- Have a discussion script in mind for when patients come with upper respiratory tract infection (URTI) symptoms, including:
- Acknowledging the patient is unwell and validate the appropriateness of their visit.
- Explaining the unlikelihood of a bacterial infection and the possible reasons for the symptoms:
- 98% of ARS cases are viral in nature, so antibiotics will not help patients get better faster. Of the other 2%, 1.7% are bacterial but will resolve without antibiotics. Only 0.3% of ARS require antibiotics.
- The symptoms of ARS are due to local swelling and accumulation of debris and mucous.
- Setting reasonable expectations for the course of illness:
- Acute viral infections tend to improve within one week, but complete improvement may take at least two weeks for resolution of all symptoms.
- 85% of bacterial infections improve within two weeks, even without antibiotics.
- Antibiotics for URTI do not shorten symptom duration or prevent complications in adults.
- Coloured or purulent nasal discharge does not mean a bacterial cause.
- Discuss the benefits and risks of antibiotic use:
- Patients may not realize viruses are the main cause of URTIs and may not know that antibiotics do not help viral infections. Many patients also over-estimate the benefits of antibiotics and aren’t aware of antibiotic risks and possible side effects.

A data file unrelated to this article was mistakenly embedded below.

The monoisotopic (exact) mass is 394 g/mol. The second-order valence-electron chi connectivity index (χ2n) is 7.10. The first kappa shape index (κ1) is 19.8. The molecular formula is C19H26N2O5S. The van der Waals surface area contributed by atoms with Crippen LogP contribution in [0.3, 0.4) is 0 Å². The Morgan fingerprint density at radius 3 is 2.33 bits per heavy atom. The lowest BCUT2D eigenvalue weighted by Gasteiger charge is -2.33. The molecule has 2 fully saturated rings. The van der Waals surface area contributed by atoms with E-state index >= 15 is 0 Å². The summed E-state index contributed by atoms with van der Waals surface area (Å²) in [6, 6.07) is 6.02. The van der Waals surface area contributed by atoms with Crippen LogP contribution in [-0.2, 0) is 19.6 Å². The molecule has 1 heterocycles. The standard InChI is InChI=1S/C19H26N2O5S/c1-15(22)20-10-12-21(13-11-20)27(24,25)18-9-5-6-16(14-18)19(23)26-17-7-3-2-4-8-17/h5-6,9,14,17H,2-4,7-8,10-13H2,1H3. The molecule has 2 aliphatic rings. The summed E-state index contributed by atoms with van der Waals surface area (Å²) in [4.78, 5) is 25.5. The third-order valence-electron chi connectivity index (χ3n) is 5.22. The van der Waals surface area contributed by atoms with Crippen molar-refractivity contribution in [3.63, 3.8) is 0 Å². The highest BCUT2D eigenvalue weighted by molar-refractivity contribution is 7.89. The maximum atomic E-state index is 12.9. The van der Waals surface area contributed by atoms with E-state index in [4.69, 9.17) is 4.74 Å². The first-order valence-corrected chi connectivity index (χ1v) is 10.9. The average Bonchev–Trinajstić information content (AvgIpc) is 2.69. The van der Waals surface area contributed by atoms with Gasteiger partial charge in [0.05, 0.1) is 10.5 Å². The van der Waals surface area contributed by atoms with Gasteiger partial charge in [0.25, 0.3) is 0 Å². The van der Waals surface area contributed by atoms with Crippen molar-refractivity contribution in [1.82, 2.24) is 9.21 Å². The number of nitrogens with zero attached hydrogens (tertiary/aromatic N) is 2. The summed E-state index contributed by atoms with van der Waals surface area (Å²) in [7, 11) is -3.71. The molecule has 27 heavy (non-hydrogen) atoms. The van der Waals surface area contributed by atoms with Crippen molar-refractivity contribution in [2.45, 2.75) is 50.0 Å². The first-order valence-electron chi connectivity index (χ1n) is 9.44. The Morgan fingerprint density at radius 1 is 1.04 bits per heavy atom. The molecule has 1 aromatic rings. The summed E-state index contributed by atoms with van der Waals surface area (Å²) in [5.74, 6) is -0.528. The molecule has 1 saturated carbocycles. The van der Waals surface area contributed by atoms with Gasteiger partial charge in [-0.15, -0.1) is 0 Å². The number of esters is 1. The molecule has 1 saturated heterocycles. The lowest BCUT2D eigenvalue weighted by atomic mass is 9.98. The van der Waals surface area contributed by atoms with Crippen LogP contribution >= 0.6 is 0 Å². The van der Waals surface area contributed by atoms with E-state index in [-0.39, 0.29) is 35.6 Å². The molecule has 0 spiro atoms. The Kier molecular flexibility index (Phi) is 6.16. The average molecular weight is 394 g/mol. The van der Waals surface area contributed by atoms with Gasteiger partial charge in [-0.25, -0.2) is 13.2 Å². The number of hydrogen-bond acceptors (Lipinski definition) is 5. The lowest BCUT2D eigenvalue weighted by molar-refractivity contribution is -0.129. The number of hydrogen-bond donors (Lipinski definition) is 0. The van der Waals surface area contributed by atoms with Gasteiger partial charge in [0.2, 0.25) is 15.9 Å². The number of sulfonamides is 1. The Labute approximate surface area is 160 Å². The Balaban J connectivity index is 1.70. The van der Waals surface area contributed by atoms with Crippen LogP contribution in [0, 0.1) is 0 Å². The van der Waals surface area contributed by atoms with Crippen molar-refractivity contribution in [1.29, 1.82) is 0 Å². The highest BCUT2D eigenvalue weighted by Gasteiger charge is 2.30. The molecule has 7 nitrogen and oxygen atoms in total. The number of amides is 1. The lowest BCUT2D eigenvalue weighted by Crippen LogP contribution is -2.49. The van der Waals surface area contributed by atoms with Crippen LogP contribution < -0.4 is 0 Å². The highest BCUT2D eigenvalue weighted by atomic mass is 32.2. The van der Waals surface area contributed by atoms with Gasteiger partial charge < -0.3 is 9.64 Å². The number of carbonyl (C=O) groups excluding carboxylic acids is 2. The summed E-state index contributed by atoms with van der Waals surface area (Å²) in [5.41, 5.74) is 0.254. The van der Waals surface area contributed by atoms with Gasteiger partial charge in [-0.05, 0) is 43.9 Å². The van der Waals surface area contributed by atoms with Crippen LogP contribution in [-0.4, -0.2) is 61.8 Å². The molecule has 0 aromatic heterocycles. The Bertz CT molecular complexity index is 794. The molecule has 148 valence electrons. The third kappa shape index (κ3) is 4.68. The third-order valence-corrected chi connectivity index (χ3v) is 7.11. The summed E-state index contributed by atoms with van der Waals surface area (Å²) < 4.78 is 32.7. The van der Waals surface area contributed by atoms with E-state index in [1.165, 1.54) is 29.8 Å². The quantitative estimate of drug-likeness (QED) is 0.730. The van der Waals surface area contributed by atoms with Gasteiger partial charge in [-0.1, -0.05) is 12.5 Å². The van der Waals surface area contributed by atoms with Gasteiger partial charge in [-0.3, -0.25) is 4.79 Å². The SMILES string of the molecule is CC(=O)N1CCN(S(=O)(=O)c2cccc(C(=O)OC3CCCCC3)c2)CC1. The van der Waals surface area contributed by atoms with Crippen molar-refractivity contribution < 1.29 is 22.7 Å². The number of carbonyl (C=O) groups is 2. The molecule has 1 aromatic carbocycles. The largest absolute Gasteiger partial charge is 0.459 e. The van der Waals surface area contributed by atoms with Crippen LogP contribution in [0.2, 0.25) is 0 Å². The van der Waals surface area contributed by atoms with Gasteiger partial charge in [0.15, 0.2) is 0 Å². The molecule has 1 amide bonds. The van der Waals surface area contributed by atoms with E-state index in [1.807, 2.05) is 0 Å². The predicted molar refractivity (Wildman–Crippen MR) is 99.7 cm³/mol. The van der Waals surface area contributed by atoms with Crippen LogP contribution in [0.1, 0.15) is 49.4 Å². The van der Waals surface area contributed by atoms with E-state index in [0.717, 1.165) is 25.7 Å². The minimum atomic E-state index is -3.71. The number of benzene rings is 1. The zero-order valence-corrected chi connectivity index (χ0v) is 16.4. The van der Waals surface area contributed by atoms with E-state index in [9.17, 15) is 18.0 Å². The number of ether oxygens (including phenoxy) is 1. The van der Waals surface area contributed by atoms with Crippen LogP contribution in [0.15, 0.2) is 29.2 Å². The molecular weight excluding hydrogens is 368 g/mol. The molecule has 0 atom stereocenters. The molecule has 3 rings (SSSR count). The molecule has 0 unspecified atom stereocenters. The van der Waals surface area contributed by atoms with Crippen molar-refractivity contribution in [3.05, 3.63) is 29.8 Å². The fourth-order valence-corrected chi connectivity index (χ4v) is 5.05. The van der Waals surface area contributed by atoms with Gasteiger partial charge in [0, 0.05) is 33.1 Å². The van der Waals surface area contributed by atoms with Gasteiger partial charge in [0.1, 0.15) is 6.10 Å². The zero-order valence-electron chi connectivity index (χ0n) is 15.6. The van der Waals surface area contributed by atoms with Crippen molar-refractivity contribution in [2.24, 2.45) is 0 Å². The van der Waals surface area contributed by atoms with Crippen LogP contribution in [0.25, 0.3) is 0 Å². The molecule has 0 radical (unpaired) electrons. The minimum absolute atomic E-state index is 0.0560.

- Adverse effects of antibiotics can include stomach upset, diarrhea, C. difficile colitis, subsequent infection with resistant bacteria or fungi, allergic reactions and heart rhythm issues with drug interactions (the majority of emergency department visits for antibiotic-related side effects are due to an allergic reaction).
- Share decision-making:
- The prescriber felt Amy was expecting an antibiotic prescription, but after hearing about the low chance of benefit and possible harms, she was very willing to try symptomatic management with planned follow-up.
- Evidence supports that decreased antibiotic prescribing in URTI is safe.
- Refer the patient to Alberta.ca for AMS and sinusitis resources.
- If the patient is early in their course, a delayed prescription with a post-dated start date could be considered for patients who:
- Have had symptoms for less than 10 days and whose symptoms have not worsened, and
- Will only fill the prescription if symptoms do not improve after 10 days or worsen at any time.
- Offer detailed symptom management advice:
- Nasal saline rinses, short-term decongestants, acetaminophen/ibuprofen, warm compresses.